The economics of graduate-entry courses

Last week the SMH reported that the University of Sydney was abolishing its undergraduate radiation therapy course in favour of a graduate course. The University’s explanation is that ‘the change was in line with a move towards graduate entry for many of its professional degrees.’

Since graduate-entry but initial professional entry degrees are relatively new in Australia we don’t have any strong evidence on their human capital economics. From a theoretical perspective, however, I would have thought there could be potential human capital benefits for occupations likely to benefit from study in more than one field (eg managers, public servants and other policymakers, lawyers, teachers, academics), and possible financial reward for having broader knowledge and skills. In any case, at least at the upper levels of most of those occupations have high earnings, and so additional degrees for general interest and enjoyment are affordable.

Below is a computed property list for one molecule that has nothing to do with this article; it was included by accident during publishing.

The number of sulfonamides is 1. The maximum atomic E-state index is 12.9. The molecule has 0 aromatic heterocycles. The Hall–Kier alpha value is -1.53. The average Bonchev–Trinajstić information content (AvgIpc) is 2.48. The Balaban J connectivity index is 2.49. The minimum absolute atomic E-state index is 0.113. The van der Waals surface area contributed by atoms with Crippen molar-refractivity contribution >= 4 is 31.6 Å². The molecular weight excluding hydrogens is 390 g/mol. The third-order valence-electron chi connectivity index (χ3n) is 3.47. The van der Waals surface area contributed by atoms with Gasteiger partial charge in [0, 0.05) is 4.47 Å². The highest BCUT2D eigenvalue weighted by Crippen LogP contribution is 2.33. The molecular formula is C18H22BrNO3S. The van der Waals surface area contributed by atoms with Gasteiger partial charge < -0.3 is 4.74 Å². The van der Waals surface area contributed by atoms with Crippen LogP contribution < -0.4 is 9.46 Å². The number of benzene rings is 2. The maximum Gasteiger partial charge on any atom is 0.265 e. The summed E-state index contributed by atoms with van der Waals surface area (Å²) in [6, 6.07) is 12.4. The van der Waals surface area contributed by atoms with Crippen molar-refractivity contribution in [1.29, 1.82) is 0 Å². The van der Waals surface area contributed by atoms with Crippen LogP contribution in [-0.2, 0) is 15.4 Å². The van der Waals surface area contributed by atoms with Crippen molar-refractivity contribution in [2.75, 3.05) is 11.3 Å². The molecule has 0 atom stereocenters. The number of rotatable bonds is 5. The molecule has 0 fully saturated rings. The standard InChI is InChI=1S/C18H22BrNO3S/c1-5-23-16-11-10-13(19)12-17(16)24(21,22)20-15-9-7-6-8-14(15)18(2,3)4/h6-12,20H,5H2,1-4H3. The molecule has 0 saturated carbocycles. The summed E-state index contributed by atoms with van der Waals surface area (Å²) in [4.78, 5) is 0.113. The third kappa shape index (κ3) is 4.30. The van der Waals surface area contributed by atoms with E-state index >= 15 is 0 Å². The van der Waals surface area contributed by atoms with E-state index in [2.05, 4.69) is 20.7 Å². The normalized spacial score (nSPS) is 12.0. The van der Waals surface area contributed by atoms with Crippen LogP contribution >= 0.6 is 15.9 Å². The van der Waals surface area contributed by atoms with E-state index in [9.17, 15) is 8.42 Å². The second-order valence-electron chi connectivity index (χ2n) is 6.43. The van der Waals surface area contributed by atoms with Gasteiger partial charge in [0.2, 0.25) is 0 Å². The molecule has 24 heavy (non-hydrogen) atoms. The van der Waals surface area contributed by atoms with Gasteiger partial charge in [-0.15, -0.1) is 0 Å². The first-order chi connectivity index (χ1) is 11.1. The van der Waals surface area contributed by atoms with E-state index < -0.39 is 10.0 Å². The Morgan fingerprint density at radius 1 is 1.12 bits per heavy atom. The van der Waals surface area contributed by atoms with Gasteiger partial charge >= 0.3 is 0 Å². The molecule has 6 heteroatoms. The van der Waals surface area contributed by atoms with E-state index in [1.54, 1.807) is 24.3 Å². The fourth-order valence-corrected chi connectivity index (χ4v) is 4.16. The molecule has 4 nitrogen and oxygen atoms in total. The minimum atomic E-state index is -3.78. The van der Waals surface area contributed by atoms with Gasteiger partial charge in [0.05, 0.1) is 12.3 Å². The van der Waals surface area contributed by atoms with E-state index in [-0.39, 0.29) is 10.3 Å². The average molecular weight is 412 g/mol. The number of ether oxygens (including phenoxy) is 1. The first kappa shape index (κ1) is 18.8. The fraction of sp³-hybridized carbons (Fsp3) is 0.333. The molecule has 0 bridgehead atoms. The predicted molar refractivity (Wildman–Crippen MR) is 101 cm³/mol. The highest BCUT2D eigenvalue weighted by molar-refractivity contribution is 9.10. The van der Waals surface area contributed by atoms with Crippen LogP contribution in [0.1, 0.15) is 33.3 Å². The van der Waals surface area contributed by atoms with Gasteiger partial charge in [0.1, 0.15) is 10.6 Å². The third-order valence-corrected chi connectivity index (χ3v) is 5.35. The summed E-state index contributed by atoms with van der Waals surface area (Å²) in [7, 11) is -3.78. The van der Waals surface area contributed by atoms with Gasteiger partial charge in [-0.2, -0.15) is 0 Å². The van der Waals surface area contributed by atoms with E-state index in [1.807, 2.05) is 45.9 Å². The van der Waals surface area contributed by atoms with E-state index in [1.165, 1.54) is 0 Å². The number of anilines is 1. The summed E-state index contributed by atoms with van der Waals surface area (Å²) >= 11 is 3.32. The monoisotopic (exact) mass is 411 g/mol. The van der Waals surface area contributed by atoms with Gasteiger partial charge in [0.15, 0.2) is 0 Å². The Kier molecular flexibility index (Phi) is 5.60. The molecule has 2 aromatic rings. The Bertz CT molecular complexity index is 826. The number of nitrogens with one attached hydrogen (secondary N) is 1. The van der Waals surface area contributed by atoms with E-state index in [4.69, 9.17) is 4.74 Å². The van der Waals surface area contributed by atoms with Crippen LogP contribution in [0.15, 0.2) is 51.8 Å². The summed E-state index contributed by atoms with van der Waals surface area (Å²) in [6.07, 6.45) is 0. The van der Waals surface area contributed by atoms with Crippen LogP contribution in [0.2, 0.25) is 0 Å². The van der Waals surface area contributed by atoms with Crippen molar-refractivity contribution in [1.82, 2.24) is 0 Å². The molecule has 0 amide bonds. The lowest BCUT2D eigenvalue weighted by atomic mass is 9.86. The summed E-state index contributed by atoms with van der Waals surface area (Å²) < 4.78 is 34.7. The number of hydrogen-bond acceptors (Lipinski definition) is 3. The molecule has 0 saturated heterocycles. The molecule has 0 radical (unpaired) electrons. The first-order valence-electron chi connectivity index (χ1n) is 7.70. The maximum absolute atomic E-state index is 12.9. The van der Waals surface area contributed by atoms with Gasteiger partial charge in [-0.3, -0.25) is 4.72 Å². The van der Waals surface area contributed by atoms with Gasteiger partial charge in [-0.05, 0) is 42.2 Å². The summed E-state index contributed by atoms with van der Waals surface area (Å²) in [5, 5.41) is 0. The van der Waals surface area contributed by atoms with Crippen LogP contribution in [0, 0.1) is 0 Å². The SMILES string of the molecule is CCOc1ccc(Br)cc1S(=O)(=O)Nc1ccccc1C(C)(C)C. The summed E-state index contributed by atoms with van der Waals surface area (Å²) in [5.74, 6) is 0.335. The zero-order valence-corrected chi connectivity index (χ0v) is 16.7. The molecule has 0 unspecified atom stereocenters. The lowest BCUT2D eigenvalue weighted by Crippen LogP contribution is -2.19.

However financial rewards from added degrees are less likely for occupations which require highly-specialised technical knowledge but little else in the way of university-level education. All the health professions except perhaps those related to mental health would seem to fit into this category. And except for medical practitioners and dentists, the health professions generally pay salaries that could easily represent low rates of returns on investment if initial education cost significantly more.
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